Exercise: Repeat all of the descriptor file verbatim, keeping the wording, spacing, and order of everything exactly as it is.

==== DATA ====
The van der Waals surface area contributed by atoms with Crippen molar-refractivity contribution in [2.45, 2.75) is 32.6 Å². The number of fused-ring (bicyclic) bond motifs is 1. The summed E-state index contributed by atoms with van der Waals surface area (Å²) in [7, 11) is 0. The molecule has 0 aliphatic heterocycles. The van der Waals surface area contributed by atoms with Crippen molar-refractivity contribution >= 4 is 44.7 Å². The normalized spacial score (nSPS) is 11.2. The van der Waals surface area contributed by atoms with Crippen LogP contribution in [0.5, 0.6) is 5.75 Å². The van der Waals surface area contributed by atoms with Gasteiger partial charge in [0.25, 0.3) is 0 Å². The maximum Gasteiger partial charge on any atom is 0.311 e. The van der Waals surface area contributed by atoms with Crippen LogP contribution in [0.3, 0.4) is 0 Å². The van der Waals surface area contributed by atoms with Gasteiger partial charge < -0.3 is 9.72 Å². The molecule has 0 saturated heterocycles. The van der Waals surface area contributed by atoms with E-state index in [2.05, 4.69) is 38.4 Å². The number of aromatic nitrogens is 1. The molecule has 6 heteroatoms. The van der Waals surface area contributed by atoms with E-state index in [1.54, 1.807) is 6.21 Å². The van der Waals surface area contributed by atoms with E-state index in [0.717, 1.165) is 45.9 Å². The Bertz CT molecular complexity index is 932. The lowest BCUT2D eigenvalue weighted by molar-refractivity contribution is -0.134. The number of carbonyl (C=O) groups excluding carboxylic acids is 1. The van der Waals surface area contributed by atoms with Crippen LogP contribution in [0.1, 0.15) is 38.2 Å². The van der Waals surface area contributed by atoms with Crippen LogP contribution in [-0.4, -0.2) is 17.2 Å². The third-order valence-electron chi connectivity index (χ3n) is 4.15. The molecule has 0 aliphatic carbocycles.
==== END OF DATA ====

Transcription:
The van der Waals surface area contributed by atoms with Crippen molar-refractivity contribution in [2.45, 2.75) is 32.6 Å². The number of fused-ring (bicyclic) bond motifs is 1. The summed E-state index contributed by atoms with van der Waals surface area (Å²) in [7, 11) is 0. The molecule has 0 aliphatic heterocycles. The van der Waals surface area contributed by atoms with Crippen molar-refractivity contribution >= 4 is 44.7 Å². The normalized spacial score (nSPS) is 11.2. The van der Waals surface area contributed by atoms with Crippen LogP contribution in [0.5, 0.6) is 5.75 Å². The van der Waals surface area contributed by atoms with Gasteiger partial charge in [0.25, 0.3) is 0 Å². The maximum Gasteiger partial charge on any atom is 0.311 e. The van der Waals surface area contributed by atoms with Crippen LogP contribution in [0.3, 0.4) is 0 Å². The van der Waals surface area contributed by atoms with Gasteiger partial charge < -0.3 is 9.72 Å². The molecule has 0 saturated heterocycles. The van der Waals surface area contributed by atoms with E-state index in [2.05, 4.69) is 38.4 Å². The number of aromatic nitrogens is 1. The molecule has 6 heteroatoms. The van der Waals surface area contributed by atoms with E-state index in [1.54, 1.807) is 6.21 Å². The van der Waals surface area contributed by atoms with E-state index in [0.717, 1.165) is 45.9 Å². The Bertz CT molecular complexity index is 932. The lowest BCUT2D eigenvalue weighted by molar-refractivity contribution is -0.134. The number of carbonyl (C=O) groups excluding carboxylic acids is 1. The van der Waals surface area contributed by atoms with Crippen LogP contribution in [0.1, 0.15) is 38.2 Å². The van der Waals surface area contributed by atoms with Crippen LogP contribution in [-0.4, -0.2) is 17.2 Å². The third-order valence-electron chi connectivity index (χ3n) is 4.15. The molecule has 0 aliphatic carbocycles.